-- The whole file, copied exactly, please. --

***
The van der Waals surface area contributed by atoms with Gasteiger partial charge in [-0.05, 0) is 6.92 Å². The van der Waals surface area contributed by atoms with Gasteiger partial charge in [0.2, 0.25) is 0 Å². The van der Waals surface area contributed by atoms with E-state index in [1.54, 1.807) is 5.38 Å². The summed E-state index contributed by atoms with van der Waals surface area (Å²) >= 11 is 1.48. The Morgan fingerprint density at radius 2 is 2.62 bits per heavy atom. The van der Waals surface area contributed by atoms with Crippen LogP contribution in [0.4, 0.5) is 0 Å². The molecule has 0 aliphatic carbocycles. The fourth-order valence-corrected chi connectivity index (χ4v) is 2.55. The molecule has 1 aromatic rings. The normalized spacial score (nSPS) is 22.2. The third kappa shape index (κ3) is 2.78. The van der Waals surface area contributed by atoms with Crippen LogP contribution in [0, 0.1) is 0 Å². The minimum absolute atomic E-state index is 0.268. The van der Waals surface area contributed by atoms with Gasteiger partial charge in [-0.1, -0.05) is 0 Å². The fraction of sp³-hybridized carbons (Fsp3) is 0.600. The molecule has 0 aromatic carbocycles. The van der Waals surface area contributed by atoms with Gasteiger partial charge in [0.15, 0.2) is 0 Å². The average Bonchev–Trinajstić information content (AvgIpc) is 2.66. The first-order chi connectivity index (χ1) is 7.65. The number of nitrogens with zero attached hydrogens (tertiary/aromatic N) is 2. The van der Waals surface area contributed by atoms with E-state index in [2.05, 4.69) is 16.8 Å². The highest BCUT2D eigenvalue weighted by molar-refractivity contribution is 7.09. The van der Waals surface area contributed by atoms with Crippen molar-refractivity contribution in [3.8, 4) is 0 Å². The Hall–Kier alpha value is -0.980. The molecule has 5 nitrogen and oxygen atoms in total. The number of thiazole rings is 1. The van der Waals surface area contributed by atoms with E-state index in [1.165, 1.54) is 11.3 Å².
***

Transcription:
The van der Waals surface area contributed by atoms with Gasteiger partial charge in [-0.05, 0) is 6.92 Å². The van der Waals surface area contributed by atoms with Gasteiger partial charge in [0.2, 0.25) is 0 Å². The van der Waals surface area contributed by atoms with E-state index in [1.54, 1.807) is 5.38 Å². The summed E-state index contributed by atoms with van der Waals surface area (Å²) >= 11 is 1.48. The Morgan fingerprint density at radius 2 is 2.62 bits per heavy atom. The van der Waals surface area contributed by atoms with Crippen LogP contribution in [0.4, 0.5) is 0 Å². The molecule has 0 aliphatic carbocycles. The fourth-order valence-corrected chi connectivity index (χ4v) is 2.55. The molecule has 1 aromatic rings. The normalized spacial score (nSPS) is 22.2. The third kappa shape index (κ3) is 2.78. The van der Waals surface area contributed by atoms with Crippen LogP contribution in [0, 0.1) is 0 Å². The minimum absolute atomic E-state index is 0.268. The van der Waals surface area contributed by atoms with Gasteiger partial charge in [-0.1, -0.05) is 0 Å². The fraction of sp³-hybridized carbons (Fsp3) is 0.600. The molecule has 0 aromatic carbocycles. The van der Waals surface area contributed by atoms with Gasteiger partial charge in [0.15, 0.2) is 0 Å². The average Bonchev–Trinajstić information content (AvgIpc) is 2.66. The first-order chi connectivity index (χ1) is 7.65. The number of nitrogens with zero attached hydrogens (tertiary/aromatic N) is 2. The van der Waals surface area contributed by atoms with E-state index in [2.05, 4.69) is 16.8 Å². The highest BCUT2D eigenvalue weighted by molar-refractivity contribution is 7.09. The van der Waals surface area contributed by atoms with Crippen molar-refractivity contribution in [3.8, 4) is 0 Å². The Hall–Kier alpha value is -0.980. The molecule has 5 nitrogen and oxygen atoms in total. The number of thiazole rings is 1. The van der Waals surface area contributed by atoms with E-state index in [1.165, 1.54) is 11.3 Å².